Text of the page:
You quote Asfa-Wossen Asserate claim that “future waves of immigration to Europe could dwarf existing numbers.” Quoting an African to support the threat of African migration to Europe follows the west’s pattern of using blacks to support a white supremacist ideology. Using a book written by a black Ethiopian gives your premise a veneer of authenticity. Perhaps it would have been worth quoting an article in the Voice of Europe titled ‘Africa’s population boom: A threat to the future of Europe ‘ in which the author Robert Ossenblok notes, “The outcome can be anywhere from” Fortress Europe” to” Eurafrica”. The first option seems unlikely as it is deemed morally unacceptable, while the second option will mean the end of the European welfare states and culture.

But there are many Africans who believe that Africa needs to ‘nudge’ its fertility rate down after all the African Development Bank recently said Africa’s population explosion is a ticking time bomb, you may argue. Once again, history provides a useful guide. ‘Nudging’ the fertility rate of poor black people is not the exclusive preserve of white thinkers. The black classes have a long history of collaborating with the white classes to reduce the size of the black masses. For instance, when Margaret Sanger (former eugenicist and now the patron saint of family planning) embarked on her Negro Project in 1939 to control the population in the black community, she engaged the services of black ministers stating, “We do not want word to go out that we want to exterminate the Negro population and the minister is the man who can straighten out that idea if it ever occurs to any of their more rebellious members.” Other black eugenicists have suggested that only fit blacks should procreate because “among human races and groups, as among vegetables, quality and not mere quantity really counts.”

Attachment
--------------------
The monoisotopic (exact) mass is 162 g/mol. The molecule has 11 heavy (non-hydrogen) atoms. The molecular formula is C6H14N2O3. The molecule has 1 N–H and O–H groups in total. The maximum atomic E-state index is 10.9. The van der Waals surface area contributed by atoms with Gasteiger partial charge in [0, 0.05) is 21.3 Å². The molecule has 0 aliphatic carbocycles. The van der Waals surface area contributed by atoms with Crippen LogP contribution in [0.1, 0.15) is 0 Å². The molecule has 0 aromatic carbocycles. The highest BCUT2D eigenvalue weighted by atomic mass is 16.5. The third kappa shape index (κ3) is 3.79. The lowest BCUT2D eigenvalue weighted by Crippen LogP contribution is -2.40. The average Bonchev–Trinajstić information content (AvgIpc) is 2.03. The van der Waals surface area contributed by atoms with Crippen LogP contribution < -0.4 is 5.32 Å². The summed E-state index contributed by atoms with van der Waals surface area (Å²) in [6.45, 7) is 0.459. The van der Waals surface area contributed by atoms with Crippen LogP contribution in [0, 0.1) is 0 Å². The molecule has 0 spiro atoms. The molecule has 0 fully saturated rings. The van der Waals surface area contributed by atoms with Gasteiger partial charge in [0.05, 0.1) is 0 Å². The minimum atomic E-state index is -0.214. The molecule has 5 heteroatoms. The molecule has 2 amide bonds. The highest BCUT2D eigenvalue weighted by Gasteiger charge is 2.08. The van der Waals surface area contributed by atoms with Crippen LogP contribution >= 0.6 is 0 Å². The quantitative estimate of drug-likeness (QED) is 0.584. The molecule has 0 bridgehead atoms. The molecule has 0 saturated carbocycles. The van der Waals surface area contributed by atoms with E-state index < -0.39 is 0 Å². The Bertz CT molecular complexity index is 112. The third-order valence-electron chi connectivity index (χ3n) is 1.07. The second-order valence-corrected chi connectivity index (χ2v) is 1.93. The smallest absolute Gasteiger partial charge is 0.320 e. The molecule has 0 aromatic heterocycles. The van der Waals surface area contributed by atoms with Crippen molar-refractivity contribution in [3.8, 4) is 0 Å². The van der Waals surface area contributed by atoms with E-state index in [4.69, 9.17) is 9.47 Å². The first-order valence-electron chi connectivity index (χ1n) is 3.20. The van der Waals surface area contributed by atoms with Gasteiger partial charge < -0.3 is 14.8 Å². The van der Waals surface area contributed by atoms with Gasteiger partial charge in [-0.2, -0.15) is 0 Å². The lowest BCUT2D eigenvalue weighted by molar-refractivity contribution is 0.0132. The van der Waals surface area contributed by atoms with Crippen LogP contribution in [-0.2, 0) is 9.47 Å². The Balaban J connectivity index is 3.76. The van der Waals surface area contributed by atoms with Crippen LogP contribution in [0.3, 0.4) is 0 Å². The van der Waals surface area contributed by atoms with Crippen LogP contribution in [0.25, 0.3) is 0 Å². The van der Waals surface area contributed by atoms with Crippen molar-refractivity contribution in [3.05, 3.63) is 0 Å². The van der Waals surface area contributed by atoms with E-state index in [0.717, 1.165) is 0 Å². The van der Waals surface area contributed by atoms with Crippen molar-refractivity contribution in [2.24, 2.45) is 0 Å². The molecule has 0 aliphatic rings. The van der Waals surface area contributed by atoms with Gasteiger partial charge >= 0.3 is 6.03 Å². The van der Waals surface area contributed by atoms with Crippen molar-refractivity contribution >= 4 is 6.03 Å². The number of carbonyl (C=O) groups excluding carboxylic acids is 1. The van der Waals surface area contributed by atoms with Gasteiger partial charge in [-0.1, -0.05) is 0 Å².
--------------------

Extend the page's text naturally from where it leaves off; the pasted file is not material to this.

Your analysis also plays into the white supremacist narrative about the inferiority of Africa and Africans. You argue, “If adding people were enough, then Africa would already be rich.” This argument relegates Africans to economic metrics who are weighed and found to be deficient. Wealth is not and should not be the yardstick to determine a person’s humanity. Your analysis also relegates Africans to brutes whose only contribution to humanity is as breeding machines.

In explaining Africa’s population size, you quote a survey carried out by John Bongaarts of the Population Council. While you might find the organisation a reputable source, within my community, the organisation is viewed with suspicion. When we lift the veil on the organisation, we see the American Eugenics Society. History tells us that the first president of the Population Council was Frederic Osborn, who was a founding member and 10th president of the American Eugenics Society, an organisation initially set up with the aim of ‘improving the genetic composition of humans through the controlled reproduction of different races and classes of people.’

Your analysis also borders on ageism. In explaining the reason why Africa’s fertility rates have not fallen, you write, “The UN Development Programme says that, with an average age of 62, African presidents are out of touch with the policy needs of much younger populations.” Based on your analysis, should we also conclude that Queen Elizabeth (aged 92), Theresa May (aged 61), Donald Trump (aged 72), Angela Merkel (aged 64) and Shinzō Abe (aged 64) are all out of touch with the policy needs of much younger populations?

Rather than searching for the final solution to the African question, perhaps it is time for white thinkers to focus on other areas. For a start, they can focus on western foreign policies, which have a way of destabilising regions and sometimes exacerbating migration patterns. If not, they could focus on the declining fertility in the west. Otherwise, they could strive to solve the global paradox in which the world’s richest 1% own half of the world’s wealth.


Kind regards

Ahmed Olayinka Sule, CFA


August 2018



Writer and social critic